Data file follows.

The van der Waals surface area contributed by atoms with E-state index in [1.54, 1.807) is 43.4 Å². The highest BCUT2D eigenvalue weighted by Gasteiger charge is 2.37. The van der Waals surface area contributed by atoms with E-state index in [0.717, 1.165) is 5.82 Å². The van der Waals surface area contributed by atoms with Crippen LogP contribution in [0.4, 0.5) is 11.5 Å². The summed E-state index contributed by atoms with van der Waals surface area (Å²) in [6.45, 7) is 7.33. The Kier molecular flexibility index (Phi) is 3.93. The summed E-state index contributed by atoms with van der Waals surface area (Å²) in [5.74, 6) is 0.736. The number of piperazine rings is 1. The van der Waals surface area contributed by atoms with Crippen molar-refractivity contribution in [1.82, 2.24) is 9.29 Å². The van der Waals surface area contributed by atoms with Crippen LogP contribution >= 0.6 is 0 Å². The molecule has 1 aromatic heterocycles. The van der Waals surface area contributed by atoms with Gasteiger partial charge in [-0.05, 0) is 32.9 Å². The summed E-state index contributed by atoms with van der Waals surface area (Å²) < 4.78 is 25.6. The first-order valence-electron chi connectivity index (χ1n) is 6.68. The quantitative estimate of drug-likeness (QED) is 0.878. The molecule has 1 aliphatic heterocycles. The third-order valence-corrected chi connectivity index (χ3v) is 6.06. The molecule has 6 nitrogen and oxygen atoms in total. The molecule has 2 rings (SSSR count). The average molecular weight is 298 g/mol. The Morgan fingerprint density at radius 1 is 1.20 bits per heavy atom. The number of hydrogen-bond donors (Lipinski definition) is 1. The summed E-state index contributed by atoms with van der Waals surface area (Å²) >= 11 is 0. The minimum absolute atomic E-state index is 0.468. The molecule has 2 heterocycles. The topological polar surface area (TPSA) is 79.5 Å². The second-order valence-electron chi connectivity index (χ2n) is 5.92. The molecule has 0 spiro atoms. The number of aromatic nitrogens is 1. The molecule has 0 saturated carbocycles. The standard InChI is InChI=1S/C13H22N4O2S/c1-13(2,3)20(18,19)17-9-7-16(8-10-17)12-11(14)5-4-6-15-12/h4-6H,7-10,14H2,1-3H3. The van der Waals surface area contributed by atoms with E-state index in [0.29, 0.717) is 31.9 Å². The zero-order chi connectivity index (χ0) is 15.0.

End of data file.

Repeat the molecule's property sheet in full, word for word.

The van der Waals surface area contributed by atoms with E-state index in [1.54, 1.807) is 43.4 Å². The highest BCUT2D eigenvalue weighted by Gasteiger charge is 2.37. The van der Waals surface area contributed by atoms with E-state index in [0.717, 1.165) is 5.82 Å². The van der Waals surface area contributed by atoms with Crippen LogP contribution in [0.4, 0.5) is 11.5 Å². The summed E-state index contributed by atoms with van der Waals surface area (Å²) in [6.45, 7) is 7.33. The Kier molecular flexibility index (Phi) is 3.93. The summed E-state index contributed by atoms with van der Waals surface area (Å²) in [5.74, 6) is 0.736. The number of piperazine rings is 1. The van der Waals surface area contributed by atoms with Crippen molar-refractivity contribution in [1.82, 2.24) is 9.29 Å². The van der Waals surface area contributed by atoms with Crippen LogP contribution >= 0.6 is 0 Å². The molecule has 1 aromatic heterocycles. The van der Waals surface area contributed by atoms with Gasteiger partial charge in [-0.05, 0) is 32.9 Å². The summed E-state index contributed by atoms with van der Waals surface area (Å²) < 4.78 is 25.6. The first-order valence-electron chi connectivity index (χ1n) is 6.68. The quantitative estimate of drug-likeness (QED) is 0.878. The molecule has 1 aliphatic heterocycles. The third-order valence-corrected chi connectivity index (χ3v) is 6.06. The molecule has 6 nitrogen and oxygen atoms in total. The molecule has 2 rings (SSSR count). The average molecular weight is 298 g/mol. The Morgan fingerprint density at radius 1 is 1.20 bits per heavy atom. The number of hydrogen-bond donors (Lipinski definition) is 1. The summed E-state index contributed by atoms with van der Waals surface area (Å²) >= 11 is 0. The minimum absolute atomic E-state index is 0.468. The molecule has 2 heterocycles. The topological polar surface area (TPSA) is 79.5 Å². The second-order valence-electron chi connectivity index (χ2n) is 5.92. The molecule has 0 spiro atoms. The number of aromatic nitrogens is 1. The molecule has 0 saturated carbocycles. The standard InChI is InChI=1S/C13H22N4O2S/c1-13(2,3)20(18,19)17-9-7-16(8-10-17)12-11(14)5-4-6-15-12/h4-6H,7-10,14H2,1-3H3. The van der Waals surface area contributed by atoms with E-state index in [0.29, 0.717) is 31.9 Å². The zero-order chi connectivity index (χ0) is 15.0.